One of Susanna Mälkki’s biggest claims to glory has been her unabated interest in promoting contemporary music, a constant of her career at least since her appointment in 2006 as music director of the Ensemble Intercontemporain. Her programming of a new composition has never meant bowing to the requirements of the day but has always been the result of firm convictions about the intrinsic value of such a deed. At the helm of the New York Philharmonic, she flanked a local premiere by Felipe Lara with an outstanding pair of 20th-century works.

Susanna Mälkki
© Chris Lee

In Ives’ The Unanswered Question, Mälkki masterly segregated the three strata – the strings’ calm pianissimo, the trumpet-intoned “perennial question of existence” and the flutes’ futile quest for an answer – while imbuing the overall collage with a sense of mystery and Baudelairean spleen. Nevertheless, I’m not convinced that leaving just the strings on the podium, placing principal trumpet Chris Martin towards the rear of the parterre and the flutes in the second balcony truly enhanced the acoustical aura of this eerie composition.

The centerpiece of Wednesday night’s performance was Felipe Lara’s Double Concerto, a 2019 work jointly commissioned by Helsinki and Los Angeles Philharmonic Orchestras. Written specifically for flutist Claire Chase and jazz bassist and singer esperanza spalding, relying on their different experiences and backgrounds, the work’s goal has been, in the composer’s words “to (re)interpret the orchestral double concerto genre in the form a performer-specific work exploring aspects of oral, improvisational, written and electroacoustic musical traditions”. 

The amplified solo contributions are complex indeed. Exploiting the vocal connotations of wind instruments, the score asks Chase to alternate between flute and contrabass flute in C, alto flute in G and glissando head joint. She produced an amazing array of sounds, many of them onomatopoeic.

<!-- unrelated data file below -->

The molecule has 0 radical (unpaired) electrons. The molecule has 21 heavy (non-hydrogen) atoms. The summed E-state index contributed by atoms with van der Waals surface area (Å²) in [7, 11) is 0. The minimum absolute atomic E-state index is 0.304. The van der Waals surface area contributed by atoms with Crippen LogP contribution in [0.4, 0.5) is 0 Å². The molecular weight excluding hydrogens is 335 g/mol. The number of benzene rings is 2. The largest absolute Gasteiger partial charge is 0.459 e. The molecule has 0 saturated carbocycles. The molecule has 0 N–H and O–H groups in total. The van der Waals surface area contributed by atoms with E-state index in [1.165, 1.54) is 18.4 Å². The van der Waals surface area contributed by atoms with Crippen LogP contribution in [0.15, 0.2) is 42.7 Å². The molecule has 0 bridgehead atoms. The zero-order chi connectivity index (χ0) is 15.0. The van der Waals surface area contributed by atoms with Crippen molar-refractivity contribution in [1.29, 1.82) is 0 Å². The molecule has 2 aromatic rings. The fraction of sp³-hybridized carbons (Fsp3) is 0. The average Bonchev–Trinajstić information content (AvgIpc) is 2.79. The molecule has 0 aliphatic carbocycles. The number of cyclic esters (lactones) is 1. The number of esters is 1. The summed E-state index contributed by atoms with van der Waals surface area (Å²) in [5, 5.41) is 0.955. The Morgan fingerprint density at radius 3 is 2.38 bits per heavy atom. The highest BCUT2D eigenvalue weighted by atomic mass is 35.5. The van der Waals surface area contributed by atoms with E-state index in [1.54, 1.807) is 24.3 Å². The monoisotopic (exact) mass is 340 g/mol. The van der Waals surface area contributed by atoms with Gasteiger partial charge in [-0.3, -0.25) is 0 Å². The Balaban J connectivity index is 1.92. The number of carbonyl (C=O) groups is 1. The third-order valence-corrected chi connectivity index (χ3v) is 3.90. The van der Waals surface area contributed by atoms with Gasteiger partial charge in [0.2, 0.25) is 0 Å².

Claire Chase and esperanza spalding perform Felipe Lara's Double Concerto
© Chris Lee

Spalding started with vocalises, taking up her double bass at a later point. Barely distinguishable fragments of texts recited in Brazilian Portuguese, which the composer found in an old diary, were another ingredient of the 30-minute score. An orchestra with two string sections tuned a quarter tone apart and a wealth of wind and percussion instruments was alternately in dialogue with the soloists or following its own path. 

In Mälkki’s calm and precise hands, chamber music-like and pandemonium-evoking sections blended well. Gradually allowed to display more and more improvisatory skills, the two protagonists conversed with ease, their exchanges culminating in a jam-session-like cadenza that occasionally felt a tad longish. Of course, one might wonder how well this outstandingly original composition will survive in the repertoire without the involvement of its dedicatees, but the question didn’t take anything away from enjoying the multitude of colours and textures of this experiment.

With its simplified meters and rhythms and its changes in instrumentation, the 1947 version of Petrushka is still a difficult score to tackle. Intending to make the music sound more like a concert work than a ballet score, Stravinsky placed greater emphasis on individual instrumental voices and the different members of the New York Phil – special mention for flutist Alison Fierst – acquitted themselves well in their extended contributions. With meticulously precise gestures, Mälkki clearly retold the puppet’s story, from Petrushka’s dreams about romance with the ballerina to his sad death, balancing lyrical and violent segments well. It was a more than accurate rendition of the score but lacked a certain level of éclat.